ARCHIVE SHORTS EXPLORING RURAL LIFE

Flatpack

At Flatpack 11 the Assemble team hosted Film Camp, a one-day event exploring some of the latest innovations in cinema exhibition. Media Archive for Central England offered exhibitors practical tips and expert guidance on successfully screening archive film in ‘Build Your Own Archive’. The workshop covered the basics on how to access and clear the rights to interesting content and how to build audiences for screen heritage. As part of the workshop, Phil Leach from MACE, has handpicked two archive shorts which we’re offering to exhibitors to screen for free in their venue. Set in the Midlands the shorts explore themes of rural life and urban renewal.

If you’re interested in screening either of the shorts then please contact amy@flatpackfestival.org.uk
Please note there is a small admin fee attached to screening the films, this will be covered by Assemble for any exhibitors based in within the six counties of the West Midlands.

About the shorts:

Tales from the Hedgerows
ATV may have been based in Birmingham but they regularly took to the road to report on rural issues. In this selection we find Lionel Hampden reporting on the decline of hop picking by hand in Herefordshire and finding out how to lay the perfect hedge in Warwickshire. We also see Peter Brown in an early report for the Midland Montage magazine programme covering a very local issue – the possible closure of one of the two pubs in Lyonshall – and an appearance by the ever-popular Shropshire story-teller and singer Dennis Crowther who entertains fellow Salopian Peter Green atop Clee Hill.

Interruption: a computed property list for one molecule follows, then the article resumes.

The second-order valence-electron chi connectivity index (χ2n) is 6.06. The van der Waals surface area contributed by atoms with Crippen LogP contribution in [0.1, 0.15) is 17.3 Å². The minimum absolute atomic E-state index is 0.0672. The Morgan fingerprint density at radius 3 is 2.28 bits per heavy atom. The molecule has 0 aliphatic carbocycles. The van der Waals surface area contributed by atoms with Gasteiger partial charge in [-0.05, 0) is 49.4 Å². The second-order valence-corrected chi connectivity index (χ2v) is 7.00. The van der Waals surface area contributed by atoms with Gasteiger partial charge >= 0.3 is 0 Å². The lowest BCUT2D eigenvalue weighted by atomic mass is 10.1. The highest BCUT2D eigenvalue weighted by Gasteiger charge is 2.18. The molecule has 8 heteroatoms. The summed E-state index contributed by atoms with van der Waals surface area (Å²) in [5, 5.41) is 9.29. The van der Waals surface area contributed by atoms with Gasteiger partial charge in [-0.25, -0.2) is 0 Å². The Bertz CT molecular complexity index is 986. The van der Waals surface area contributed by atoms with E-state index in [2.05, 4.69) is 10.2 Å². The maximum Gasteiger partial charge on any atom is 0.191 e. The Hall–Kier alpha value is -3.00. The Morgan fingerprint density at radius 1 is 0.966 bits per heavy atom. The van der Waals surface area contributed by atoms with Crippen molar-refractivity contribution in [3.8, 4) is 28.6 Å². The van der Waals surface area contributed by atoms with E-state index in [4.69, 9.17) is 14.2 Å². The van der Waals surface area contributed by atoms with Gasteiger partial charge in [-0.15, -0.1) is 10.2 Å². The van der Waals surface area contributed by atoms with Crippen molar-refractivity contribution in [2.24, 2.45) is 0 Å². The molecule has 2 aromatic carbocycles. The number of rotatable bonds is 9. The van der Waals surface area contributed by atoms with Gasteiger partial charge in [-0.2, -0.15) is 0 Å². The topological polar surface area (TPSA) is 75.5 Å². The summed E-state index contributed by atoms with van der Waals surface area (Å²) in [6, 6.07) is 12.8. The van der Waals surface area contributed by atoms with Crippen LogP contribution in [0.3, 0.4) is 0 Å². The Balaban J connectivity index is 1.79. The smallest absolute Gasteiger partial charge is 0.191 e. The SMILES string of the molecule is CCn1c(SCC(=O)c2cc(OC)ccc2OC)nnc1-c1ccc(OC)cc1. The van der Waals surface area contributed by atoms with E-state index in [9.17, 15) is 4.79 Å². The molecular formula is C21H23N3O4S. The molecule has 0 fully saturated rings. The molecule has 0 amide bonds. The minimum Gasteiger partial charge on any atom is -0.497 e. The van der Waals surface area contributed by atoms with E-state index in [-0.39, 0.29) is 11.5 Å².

The Forgotten People
Taking a title from a book written in the 1960s by Norman Power that looked at the break down of communities and displacement caused by the redevelopment of Ladywood in Birmingham. From the original 1950s redevelopment plans for the City of Birmingham to tower block living at Castle Vale in the 1970s via some truly grim conditions in Balsall Heath that were brought to the media’s attention by Shelter in 1971 we look back at the often controversial subject of urban renewal.